The other key question many have asked is how do I manage loading and offloading the wheelchair when alone? Again, the answer on this is informed by the level of someone’s physical abilities, type of wheelchair and vehicle. For some, loading and offloading a wheelchair (manual wheelchair) is not an issue because of the strength of their upper bodies. There are plenty of videos on Youtube on how this can be done. The other easier way is when the vehicle has a ramp at the back which allows the driver/passenger to just roll into the vehicle while still seated in the wheelchair. An additional option is a wheelchair lift. There are various types of wheelchair lifts whose specifications abound on the internet. However, when selecting mobility aids it is always best to work in close consultation with an occupational therapist and the supplier of the aid.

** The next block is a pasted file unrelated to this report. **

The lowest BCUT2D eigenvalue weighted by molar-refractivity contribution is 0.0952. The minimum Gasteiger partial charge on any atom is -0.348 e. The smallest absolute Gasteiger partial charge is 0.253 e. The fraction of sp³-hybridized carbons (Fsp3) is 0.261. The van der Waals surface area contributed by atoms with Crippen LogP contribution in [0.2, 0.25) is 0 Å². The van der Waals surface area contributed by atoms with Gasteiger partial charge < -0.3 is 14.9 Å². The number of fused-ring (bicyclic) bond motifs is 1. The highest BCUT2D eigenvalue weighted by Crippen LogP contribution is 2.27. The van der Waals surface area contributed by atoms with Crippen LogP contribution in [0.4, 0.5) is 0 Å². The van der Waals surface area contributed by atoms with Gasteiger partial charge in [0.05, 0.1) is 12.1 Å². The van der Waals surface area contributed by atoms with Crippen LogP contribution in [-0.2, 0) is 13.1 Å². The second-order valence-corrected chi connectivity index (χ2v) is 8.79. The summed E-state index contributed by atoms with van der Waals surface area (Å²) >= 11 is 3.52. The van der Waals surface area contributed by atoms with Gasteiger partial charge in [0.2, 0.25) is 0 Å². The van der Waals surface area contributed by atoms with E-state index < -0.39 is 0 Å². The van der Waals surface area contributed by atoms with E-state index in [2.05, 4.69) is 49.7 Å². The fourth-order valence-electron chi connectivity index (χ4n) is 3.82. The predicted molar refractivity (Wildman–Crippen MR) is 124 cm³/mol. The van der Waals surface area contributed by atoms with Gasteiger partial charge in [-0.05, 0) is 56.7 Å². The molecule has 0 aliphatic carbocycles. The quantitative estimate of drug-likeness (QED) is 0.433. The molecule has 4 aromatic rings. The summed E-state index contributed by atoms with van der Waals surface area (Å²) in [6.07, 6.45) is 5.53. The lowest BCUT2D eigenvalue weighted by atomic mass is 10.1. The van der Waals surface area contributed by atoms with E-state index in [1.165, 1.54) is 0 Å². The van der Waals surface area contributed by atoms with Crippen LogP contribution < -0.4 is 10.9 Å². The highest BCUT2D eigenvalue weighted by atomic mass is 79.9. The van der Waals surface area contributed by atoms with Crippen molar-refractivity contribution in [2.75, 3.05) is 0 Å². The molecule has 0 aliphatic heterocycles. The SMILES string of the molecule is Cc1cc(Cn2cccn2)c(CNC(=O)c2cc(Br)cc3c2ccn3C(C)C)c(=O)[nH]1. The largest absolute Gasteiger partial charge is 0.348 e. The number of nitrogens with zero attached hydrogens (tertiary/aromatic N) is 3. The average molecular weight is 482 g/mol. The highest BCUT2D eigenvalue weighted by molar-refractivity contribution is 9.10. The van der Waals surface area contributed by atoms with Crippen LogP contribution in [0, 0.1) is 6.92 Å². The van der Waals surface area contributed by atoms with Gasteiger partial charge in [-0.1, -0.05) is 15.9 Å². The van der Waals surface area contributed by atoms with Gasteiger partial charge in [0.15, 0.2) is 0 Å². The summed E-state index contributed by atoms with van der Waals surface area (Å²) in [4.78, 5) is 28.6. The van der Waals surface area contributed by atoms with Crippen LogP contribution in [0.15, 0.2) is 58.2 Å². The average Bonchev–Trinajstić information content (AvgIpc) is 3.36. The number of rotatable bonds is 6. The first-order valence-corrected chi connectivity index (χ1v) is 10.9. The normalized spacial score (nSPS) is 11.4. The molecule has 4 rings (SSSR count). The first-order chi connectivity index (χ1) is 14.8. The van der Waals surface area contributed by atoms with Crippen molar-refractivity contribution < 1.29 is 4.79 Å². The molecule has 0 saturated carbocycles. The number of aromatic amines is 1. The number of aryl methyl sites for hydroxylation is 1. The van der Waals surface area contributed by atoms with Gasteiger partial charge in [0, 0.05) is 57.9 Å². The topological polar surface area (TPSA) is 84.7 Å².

However, while all options other than doing it myself are best for my level of impairments, such modifications comes with a price tag I personally cannot afford. Therefore, for my part, while I have full use of my upper limbs I must also state that I equally have an extreme case of scoliosis due to limited and late access to rehabilitation in the early stages of my disability and continued bad posture over the years due to use of improper wheelchairs.

Therefore, it is unsafe for me to independently load and unload the wheelchair on and off the vehicle. Thus while at home that is taken care of, at work I depend on assistance from anyone in the car park or call for help from a friend from the office.

Access as a Barrier to Real and Effective Independence